What is free will worth in the path of war and oppression?

Is there such a thing, and how should it be used?

Jill Paton Walsh's new novel pulls off a difficult trick -- it successfully metamorphoses from a novel of ideas into a thriller. "A Desert in Bohemia" is set primarily in a fictional central European country, and it spans the decades between the end of World War II and the fall of Communism in the late 1980's. We follow the inhabitants of a small town as they cope first with the descending Iron Curtain and then, much later, anticipate Communism's fall. Paton Walsh, who was a finalist for the Booker Prize for her novel "Knowledge of Angels," writes with grace and cunning, trapping her characters, chapter by chapter, in a web of intrigue. The book opens in 1945 when a frightened and bloodstained young woman emerges from the forest and seeks refuge in what she thinks is an abandoned castle; what she has actually stumbled upon is the ancestral home of the aristocratic Blansky family. The family has fallen on hard times, and many of its members have fled to the West. (The family's secrets are darkly hinted at; future generations will insist on breaking the silence.) Once in the house, the young woman is soon joined by others, including an idealistic young Communist, with whom she sets out to find a new, just society. The stories of these characters' lives, together with those of other residents of the town, are delicately intertwined; there are moments of brightness and joy, but betrayal and brutality are daily realities as well. Paton Walsh also brings us the lives of some of those who have fled the country, looking for a better place. Her characters frequently possess a kind of moral nobility-- they're willing to take risks for their principles, while sensing that any real happiness is illusory.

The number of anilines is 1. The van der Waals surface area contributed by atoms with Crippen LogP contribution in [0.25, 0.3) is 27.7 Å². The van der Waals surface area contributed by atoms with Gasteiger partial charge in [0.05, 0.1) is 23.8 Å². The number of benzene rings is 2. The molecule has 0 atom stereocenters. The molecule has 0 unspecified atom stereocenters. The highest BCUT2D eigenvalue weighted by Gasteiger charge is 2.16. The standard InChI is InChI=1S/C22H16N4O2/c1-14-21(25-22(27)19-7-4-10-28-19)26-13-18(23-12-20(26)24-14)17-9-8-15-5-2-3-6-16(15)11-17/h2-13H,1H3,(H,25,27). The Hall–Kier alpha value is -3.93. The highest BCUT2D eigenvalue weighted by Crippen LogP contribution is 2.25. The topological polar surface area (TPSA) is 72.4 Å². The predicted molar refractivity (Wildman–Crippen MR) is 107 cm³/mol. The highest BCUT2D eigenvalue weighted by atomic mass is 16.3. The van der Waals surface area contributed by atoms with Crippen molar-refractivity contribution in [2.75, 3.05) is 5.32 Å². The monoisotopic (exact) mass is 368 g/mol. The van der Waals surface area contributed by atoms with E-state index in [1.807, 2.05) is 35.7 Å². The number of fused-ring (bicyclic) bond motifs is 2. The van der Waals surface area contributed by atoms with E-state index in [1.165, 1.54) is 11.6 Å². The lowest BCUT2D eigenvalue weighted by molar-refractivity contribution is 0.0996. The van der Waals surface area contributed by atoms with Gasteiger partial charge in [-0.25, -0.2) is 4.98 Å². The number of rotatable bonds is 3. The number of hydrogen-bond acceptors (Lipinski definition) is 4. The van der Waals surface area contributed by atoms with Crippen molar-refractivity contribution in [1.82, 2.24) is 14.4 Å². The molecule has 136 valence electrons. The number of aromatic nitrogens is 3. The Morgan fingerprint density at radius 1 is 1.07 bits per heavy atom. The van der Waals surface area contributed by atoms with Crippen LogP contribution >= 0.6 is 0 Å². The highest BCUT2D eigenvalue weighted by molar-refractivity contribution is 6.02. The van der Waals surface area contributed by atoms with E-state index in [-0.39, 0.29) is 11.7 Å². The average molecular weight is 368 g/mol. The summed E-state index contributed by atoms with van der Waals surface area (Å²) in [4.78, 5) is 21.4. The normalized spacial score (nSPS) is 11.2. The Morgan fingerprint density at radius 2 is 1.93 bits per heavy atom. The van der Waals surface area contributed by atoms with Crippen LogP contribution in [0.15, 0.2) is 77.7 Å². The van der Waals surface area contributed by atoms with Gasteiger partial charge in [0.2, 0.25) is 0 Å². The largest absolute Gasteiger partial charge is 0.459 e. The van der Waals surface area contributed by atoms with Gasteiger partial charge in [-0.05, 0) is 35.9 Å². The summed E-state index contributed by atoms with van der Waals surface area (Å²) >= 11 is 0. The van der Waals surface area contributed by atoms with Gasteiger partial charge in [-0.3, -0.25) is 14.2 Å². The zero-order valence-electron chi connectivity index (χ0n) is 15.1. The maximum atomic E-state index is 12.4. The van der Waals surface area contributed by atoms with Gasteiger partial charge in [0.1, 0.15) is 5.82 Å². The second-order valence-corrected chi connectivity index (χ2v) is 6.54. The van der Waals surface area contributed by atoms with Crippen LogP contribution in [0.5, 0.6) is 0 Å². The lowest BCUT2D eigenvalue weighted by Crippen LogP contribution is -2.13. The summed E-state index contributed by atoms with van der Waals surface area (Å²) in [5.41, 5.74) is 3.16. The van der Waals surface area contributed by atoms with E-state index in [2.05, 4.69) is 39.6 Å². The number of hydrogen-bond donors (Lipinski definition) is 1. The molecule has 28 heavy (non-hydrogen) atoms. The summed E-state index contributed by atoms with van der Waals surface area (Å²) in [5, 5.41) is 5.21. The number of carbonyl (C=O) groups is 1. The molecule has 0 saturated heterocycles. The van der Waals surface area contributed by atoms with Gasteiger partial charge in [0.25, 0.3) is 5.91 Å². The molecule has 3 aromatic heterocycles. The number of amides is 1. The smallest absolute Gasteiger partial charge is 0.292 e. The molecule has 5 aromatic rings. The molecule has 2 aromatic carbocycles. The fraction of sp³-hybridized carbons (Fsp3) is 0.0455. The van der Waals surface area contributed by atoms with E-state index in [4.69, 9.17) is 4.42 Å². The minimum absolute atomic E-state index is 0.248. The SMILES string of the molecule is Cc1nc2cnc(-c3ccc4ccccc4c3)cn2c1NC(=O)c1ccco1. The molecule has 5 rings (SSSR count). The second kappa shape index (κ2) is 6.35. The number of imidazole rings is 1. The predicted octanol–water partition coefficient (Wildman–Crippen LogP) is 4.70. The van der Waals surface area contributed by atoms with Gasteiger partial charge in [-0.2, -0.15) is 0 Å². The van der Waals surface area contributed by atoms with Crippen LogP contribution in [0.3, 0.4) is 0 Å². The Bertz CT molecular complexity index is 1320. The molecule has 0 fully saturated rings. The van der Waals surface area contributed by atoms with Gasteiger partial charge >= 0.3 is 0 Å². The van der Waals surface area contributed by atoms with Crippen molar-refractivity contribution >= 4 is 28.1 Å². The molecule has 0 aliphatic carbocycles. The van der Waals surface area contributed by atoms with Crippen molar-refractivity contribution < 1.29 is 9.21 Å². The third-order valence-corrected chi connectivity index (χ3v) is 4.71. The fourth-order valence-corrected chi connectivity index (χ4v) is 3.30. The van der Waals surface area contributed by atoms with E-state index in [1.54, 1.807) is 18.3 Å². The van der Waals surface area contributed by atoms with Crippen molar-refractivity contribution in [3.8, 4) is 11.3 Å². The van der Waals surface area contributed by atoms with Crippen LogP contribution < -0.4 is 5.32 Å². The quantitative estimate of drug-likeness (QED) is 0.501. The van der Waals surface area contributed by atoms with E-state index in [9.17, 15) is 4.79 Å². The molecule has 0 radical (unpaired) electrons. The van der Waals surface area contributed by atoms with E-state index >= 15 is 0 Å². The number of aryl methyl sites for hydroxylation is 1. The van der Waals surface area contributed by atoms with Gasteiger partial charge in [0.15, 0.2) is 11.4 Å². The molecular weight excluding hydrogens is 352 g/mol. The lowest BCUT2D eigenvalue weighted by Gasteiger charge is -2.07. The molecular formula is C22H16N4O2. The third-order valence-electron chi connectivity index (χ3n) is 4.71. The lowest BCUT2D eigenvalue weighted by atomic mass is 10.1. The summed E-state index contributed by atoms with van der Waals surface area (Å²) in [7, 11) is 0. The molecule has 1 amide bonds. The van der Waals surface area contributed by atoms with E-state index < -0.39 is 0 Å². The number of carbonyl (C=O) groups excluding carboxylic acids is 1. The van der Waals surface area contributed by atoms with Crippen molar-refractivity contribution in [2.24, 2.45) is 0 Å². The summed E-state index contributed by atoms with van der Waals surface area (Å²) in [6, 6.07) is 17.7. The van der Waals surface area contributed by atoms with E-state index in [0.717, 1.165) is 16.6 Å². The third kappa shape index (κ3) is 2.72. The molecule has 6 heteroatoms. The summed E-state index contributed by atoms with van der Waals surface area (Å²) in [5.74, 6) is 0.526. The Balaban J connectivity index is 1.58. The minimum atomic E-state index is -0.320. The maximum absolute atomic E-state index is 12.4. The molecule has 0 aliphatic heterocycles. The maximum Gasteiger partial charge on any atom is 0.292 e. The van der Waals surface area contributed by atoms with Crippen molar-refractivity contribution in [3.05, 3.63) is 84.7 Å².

Lynn Karpen New York Times

Published September 2000 Paperback to be published September 2001